After a strange and exciting 82-game prelude, the NBA playoffs are well under way. The stage is now set, and all the initial 16 teams entered the tournament with the belief that they can win it all. With New Orleans and Boston out of the race, the championship picture has already begun to come into focus. Here’s a look at the teams with the best chances to hoist the Larry O’Brien trophy this June.
Golden State Warriors
The Golden State Warriors have been the most dominant force in the NBA this season, running through the rest of the league on their way to a franchise record 67 wins. Inheriting a well shaped team from Mark Jackson, Head coach Steve Kerr has been a force in Oakland, molding Golden State’s collection of talent into a cohesive, well-oiled team. The Warriors excel at both ends of the court, boasting the best defense in the league along with a high-octane offense capable of both outstanding efficiency and explosive displays of volume scoring.
The Warriors have tremendous star power in MVP front-runner Stephen Curry and scoring machine Klay Thompson, but they also boast perhaps the deepest team in the league. Draymond Green may not have won Defensive Player of the Year but he played his way into the discussion, and Andrew Bogut ranks among the best defensive centers in the league. It will be a tough round two in the stacked Western Conference, but the Dubs have done nothing to disprove the idea that they’re the favorites to take home the title.
What a difference a year can make. Thirteen months ago, the Cleveland Cavaliers had just finished a grueling 33–49 season and had already turned their attention toward the draft. Now, with the return of LeBron James and the addition of Kevin Love, the Cavs suddenly find themselves contending for the NBA championship that eluded them during The King’s first tenure. The mid-season acquisitions of several key pieces, including center Timofey Mozgov, defensive catalyst Iman Shumpert and explosive scorer J.R. Smith, helped to revitalize the team and solidify the Cavaliers as a team to beat in the East.
Of course, Cleveland’s success or failure still rests largely on the shoulders of their superstar triumvirate. Kyrie Irving and Kevin Love had no prior playoff experience, but that didn’t slow them down in the opening games against the Celtics. LeBron James, meanwhile, enters the playoffs as the grizzled veteran of the group. After a shaky beginning to the season, James has played at an MVP level in leading the Cavaliers to the second seed in the East. Until Kevin Love’s injury and J.R. Smith’s suspension the Cavs had a relatively weak field standing in their way. It’s hard to imagine anything less than a trip to the Eastern Conference Finals in the Cavs’ future. Of course, LeBron and crew have set their aspirations a little bit higher than that.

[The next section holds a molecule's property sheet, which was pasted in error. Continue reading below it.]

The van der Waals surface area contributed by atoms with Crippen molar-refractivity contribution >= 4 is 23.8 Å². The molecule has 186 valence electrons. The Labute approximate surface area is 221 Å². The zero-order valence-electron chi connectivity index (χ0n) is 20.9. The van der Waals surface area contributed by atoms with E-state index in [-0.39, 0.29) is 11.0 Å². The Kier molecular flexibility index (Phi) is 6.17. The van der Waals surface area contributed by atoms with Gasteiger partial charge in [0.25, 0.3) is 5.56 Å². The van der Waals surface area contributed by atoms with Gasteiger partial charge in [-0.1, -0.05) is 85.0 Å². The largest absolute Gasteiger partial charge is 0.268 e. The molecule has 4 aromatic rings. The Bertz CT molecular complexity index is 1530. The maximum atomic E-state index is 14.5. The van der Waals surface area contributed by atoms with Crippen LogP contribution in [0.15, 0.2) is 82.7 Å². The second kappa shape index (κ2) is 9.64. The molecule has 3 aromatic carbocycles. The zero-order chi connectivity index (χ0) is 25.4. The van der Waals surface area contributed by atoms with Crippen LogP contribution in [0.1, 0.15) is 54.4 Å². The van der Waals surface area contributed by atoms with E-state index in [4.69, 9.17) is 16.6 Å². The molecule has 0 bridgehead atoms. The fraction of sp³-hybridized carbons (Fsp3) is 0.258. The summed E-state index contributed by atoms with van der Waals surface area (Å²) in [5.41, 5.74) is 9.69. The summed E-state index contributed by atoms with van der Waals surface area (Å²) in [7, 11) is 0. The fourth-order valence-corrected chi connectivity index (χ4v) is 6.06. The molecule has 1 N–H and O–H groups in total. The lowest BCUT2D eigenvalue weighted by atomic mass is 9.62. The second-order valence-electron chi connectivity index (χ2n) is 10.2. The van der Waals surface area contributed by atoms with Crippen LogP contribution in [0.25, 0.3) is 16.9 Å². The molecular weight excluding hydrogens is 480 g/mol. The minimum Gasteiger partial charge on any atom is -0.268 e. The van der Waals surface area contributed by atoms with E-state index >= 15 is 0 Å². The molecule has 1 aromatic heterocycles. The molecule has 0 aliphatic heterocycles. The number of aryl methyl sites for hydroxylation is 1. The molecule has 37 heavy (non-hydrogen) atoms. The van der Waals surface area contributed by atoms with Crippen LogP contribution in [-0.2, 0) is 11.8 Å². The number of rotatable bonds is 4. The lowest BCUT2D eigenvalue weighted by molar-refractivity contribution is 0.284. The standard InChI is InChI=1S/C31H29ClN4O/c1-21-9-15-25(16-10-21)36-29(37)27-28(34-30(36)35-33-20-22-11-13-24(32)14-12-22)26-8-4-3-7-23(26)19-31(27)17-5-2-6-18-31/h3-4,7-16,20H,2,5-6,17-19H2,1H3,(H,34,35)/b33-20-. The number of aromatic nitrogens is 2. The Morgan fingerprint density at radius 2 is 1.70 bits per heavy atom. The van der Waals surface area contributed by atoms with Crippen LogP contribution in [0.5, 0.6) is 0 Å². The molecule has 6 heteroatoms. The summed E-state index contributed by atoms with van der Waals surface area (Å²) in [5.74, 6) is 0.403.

The Atlanta Hawks may be one of the least respected number one seeds in recent memory. Despite putting together a tremendous year and cracking the 60-win plateau for the first time in franchise history, there have been doubts hanging over the team all season. Atlanta no doubt benefited from one of the weakest schedules in the NBA, and the path to the Finals has not been so easy. With no true superstar to lead them, those lingering doubts aren’t likely to go away any time soon.
Still, second-year head coach Mike Budenholzer was selected Coach of the Year award for a reason. Budenholzer has clearly displayed his strong Gregg Popovich influence, molding the Hawks into a selfless, efficient, effort-driven team that very much resembles the team from San Antonio. Though they may not have a single dominant star, Atlanta does boast four All-Star players in Jeff Teague, Al Horford, Paul Millsap and Kyle Korver. It will be an uphill battle for the new-look Hawks, but they’re experienced, superbly well-coached and deep enough to withstand the rigors of a long playoff run if they can get passed the Brooklyn Nets.
Los Angeles Clippers
It’s been a long, painful season for a certain section of Los Angeles basketball fans, but things have gone considerably better for the Staples Center’s “other” tenants. After some mid-season struggles, the Clips finished off the season by rattling off 14 wins in their final 15 games. The dynamic duo of Chris Paul and Blake Griffin is back in full force, with Paul playing at the top of his game and Griffin finally healthy and back to his former explosive self. However, DeAndre Jordan has been the true revelation for this year’s iteration of Lob City. Jordan has been positively sensational on the boards, and he’s a force to be reckoned with on the defensive end. His offense has also improved, as evidenced by his impressive scoring outputs in Blake Griffin’s absence.
If the Clips have one glaring weakness, it’s their bench. Other than the former sixth man Jamal Crawford, the Clippers have one of the weakest benches in the league. Every other bench player for Los Angeles has a negative net rating, allowing more points than they score when they’re on the court. This problem was on full display in game one versus the Spurs, when Doc Rivers was forced into playing his starters for nearly the entire game after the bench failed to hold the lead. This could be the team’s undoing over the long haul, but if the Clippers can get past the reigning champion Spurs, they just might have enough talent among their starters to pull off a deep playoff run.